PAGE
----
Zagat’s 2010 Makoto blurb shows why the guides are “refrigerator-magnet poetry,” “dubious,” good only for a “lonely traveler…searching for a good place to sup before masturbating himself to sleep.”
Grade Creepiness: As first pointed out in SmartMoney magazine in 2007, Zagat food grades have spiked dramatically over the years for restaurants in the New York guide. Same goes for the D.C. area: In the 1992 guide, only 13 restaurants earned grades of 25 points or higher (out of a possible 30). In 2010, more than 60 restaurants topped the 25-point mark. Even more startling, 72 percent of D.C. restaurants with actual ratings in the latest guide earned a grade of 20 or higher, which means that nearly three-quarters of our eateries are “very good” or better. No one sucks here anymore.
The Method, Man: Readers have no idea how many votes are required before the results are considered statistically relevant to merit a Zagat grade (Zagat’s Barbalato told me that Makoto edged Inn at Little Washington, 28.9024 to 28.8495, but would not say how many votes were cast). What’s more, they have no idea if the grade represents the votes of the restaurateur’s spouse and 100 close friends or a statistically sound sample of D.C. area diners. All they know is this: The voters are self-selected, which is a pool almost guaranteed to skew results. Readers don’t even know if voters actually ate the restaurants in question. OpenTable, by contrast, posts reviews only from diners who have honored their online reservation.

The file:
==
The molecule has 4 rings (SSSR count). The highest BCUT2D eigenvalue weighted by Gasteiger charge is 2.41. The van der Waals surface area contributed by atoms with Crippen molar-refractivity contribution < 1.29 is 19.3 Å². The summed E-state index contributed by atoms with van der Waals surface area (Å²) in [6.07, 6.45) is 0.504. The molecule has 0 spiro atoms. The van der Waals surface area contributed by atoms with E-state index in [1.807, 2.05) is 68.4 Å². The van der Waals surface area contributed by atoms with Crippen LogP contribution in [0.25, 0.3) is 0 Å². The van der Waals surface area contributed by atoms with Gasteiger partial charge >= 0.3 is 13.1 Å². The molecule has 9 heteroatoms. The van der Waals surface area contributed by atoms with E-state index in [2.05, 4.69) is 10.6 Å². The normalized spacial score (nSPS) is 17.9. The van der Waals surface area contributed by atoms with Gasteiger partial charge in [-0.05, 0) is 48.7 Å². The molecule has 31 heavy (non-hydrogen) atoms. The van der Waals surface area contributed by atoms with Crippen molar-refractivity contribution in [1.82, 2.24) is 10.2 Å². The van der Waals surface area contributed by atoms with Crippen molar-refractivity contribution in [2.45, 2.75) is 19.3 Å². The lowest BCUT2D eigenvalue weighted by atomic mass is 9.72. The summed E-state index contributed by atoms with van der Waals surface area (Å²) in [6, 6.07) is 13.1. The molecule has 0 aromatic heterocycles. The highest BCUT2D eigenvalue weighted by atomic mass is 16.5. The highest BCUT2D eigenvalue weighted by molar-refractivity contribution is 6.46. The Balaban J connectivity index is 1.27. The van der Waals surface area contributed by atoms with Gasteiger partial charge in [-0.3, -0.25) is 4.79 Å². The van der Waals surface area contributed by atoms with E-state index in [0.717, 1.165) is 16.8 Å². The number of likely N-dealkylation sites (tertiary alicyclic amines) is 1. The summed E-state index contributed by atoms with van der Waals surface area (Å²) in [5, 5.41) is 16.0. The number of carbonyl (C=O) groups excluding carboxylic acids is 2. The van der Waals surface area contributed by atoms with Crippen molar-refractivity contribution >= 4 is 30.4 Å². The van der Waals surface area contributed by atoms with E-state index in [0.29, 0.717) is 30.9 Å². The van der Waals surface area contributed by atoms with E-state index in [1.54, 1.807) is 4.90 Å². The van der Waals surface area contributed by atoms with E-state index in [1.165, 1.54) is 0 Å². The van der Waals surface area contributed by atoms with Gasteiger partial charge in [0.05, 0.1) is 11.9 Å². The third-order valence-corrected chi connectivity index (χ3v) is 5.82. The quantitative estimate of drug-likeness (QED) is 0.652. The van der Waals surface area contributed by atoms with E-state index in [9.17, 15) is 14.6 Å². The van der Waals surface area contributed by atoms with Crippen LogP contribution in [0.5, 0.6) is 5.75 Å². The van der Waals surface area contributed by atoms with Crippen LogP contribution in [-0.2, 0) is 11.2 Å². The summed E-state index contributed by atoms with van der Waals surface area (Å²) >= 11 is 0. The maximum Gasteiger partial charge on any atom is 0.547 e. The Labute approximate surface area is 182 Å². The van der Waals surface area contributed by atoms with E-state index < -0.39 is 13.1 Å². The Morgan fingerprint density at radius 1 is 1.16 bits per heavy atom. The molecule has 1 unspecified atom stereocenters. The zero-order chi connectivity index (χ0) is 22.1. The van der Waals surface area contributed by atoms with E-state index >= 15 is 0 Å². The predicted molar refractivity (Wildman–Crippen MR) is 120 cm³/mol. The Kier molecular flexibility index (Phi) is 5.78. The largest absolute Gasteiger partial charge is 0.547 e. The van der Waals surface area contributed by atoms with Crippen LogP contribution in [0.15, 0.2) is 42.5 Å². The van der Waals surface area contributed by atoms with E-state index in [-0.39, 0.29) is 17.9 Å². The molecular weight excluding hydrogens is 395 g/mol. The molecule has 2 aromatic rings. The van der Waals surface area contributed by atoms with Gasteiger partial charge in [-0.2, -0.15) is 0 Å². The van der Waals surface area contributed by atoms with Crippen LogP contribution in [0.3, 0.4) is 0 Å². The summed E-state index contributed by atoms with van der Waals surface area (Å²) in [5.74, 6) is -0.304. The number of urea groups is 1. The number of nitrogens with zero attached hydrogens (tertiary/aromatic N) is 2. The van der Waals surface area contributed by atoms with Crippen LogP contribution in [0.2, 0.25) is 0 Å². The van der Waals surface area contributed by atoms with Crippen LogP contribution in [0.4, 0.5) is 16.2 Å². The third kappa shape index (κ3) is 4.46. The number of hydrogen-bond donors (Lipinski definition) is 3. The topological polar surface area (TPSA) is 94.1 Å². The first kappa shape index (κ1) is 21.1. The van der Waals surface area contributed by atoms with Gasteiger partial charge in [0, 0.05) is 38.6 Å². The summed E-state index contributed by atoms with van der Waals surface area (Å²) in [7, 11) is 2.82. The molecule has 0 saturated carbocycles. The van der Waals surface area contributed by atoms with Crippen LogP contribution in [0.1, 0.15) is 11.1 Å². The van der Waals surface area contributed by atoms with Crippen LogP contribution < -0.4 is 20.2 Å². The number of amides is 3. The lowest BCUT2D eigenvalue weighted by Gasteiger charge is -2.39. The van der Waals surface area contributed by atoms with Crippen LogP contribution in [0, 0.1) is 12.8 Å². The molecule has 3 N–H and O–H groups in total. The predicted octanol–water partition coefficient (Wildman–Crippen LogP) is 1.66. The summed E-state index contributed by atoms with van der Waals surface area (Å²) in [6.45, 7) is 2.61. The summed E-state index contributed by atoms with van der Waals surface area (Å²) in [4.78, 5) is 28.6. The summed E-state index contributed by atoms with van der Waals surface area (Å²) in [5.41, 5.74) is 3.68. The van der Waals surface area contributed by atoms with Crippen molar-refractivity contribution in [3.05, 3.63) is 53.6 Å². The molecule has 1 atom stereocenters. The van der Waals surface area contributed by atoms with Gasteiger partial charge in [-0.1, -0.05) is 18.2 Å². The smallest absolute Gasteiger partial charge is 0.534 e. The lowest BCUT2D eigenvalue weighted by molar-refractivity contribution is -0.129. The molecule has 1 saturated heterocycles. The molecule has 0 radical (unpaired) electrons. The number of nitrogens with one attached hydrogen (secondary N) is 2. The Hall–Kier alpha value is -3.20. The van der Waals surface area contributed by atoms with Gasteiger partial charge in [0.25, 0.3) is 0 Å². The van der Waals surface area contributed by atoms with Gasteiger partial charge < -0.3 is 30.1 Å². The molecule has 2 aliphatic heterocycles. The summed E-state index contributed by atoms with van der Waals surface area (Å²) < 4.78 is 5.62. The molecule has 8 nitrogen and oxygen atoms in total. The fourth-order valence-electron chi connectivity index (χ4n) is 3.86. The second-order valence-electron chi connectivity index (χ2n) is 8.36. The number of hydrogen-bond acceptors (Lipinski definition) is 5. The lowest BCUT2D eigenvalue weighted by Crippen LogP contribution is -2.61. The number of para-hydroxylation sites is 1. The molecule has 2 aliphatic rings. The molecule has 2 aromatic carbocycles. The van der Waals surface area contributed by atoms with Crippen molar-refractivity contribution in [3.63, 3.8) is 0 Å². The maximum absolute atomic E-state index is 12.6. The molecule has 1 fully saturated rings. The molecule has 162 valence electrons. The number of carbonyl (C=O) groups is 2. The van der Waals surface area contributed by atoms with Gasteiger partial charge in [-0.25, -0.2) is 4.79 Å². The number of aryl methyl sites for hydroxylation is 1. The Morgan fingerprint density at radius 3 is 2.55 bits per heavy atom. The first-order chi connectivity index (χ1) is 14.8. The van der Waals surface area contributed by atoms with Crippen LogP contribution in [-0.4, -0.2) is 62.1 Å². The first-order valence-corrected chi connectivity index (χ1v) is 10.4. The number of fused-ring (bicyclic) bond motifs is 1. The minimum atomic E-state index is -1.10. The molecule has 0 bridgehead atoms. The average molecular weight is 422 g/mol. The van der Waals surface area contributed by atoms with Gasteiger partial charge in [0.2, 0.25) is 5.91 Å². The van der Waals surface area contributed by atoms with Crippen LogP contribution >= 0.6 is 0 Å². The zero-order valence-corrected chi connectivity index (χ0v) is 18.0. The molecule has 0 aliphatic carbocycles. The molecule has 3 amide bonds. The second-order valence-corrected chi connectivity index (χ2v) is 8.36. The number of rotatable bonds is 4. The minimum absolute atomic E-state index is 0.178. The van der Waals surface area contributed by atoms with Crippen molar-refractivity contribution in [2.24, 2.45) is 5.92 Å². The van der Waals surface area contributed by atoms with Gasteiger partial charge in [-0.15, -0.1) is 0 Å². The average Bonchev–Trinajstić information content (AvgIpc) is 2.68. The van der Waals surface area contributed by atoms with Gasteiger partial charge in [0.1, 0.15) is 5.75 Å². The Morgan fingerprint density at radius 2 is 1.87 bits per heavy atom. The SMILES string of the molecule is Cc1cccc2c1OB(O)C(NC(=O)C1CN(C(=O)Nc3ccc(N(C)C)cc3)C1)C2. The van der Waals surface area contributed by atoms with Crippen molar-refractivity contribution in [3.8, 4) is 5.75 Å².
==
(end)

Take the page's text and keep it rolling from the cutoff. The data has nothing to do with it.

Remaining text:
Cut-and-Paste Prose: Zagat editors take a ransom-note approach to writing descriptions of the restaurants in their guides. Compare that to consumer-oriented sites, such as Yelp or DonRockwell, where amateur critics can relate their entire dining experiences without fear that an editor will place a dis about “uncomfortable seating” right next to some yahoo’s Pollyanna piffle about a “wonderful experience.” Zagat is refrigerator-magnet poetry at a time when people want the Library of Congress at their fingertips.
You’ve Been Duped: For those who purchased the 2010 edition of the Washington D.C./Baltimore Zagat guide, the Makoto entry might seem familiar. For good reason. It’s the exact same entry as last year’s. The exact same awkwardly phrased copy. The exact same dubious grades. And yet you’d be hard-pressed to learn from the introduction that the 2010 guide is merely an update. Here’s the truth: The even-year Zagat guides are based on the surveys from the previous year. Do you know how much a restaurant can change in two years, let alone two months? Would you trust a review from a year ago on Yelp?
Solitary Confinement: Zagat bases your estimated check on a single dinner and drink, plus tip, which is rather symbolic. Social network sites want to create a community around a common interest in food, which explains not only Myspace Local’s recent move into online restaurant reviews but also local restaurateurs’ embrace of Facebook and its ability to connect supporters. Zagat, by contrast, still conjures up images of the lonely traveler, that burgundy guide tucked into his back pocket, searching for a good place to sup before masturbating himself to sleep.
Caught in a Binder: Like newspapers and magazines, Zagat is dependent on print, where presumably the company still earns most of its revenues, despite the fact that its most timely and user-friendly information (menus, maps, and recent reviews) is found online. Zagat withholds survey ratings from its free Web pages in hopes that you’ll plunk down $24.95 a year to find out what the voting public, in whatever numbers, thought of places like Makoto over a year ago. It’s a hopeless online business plan, but it’s probably a better deal than the $14.95 you pay for the actual paperback guide.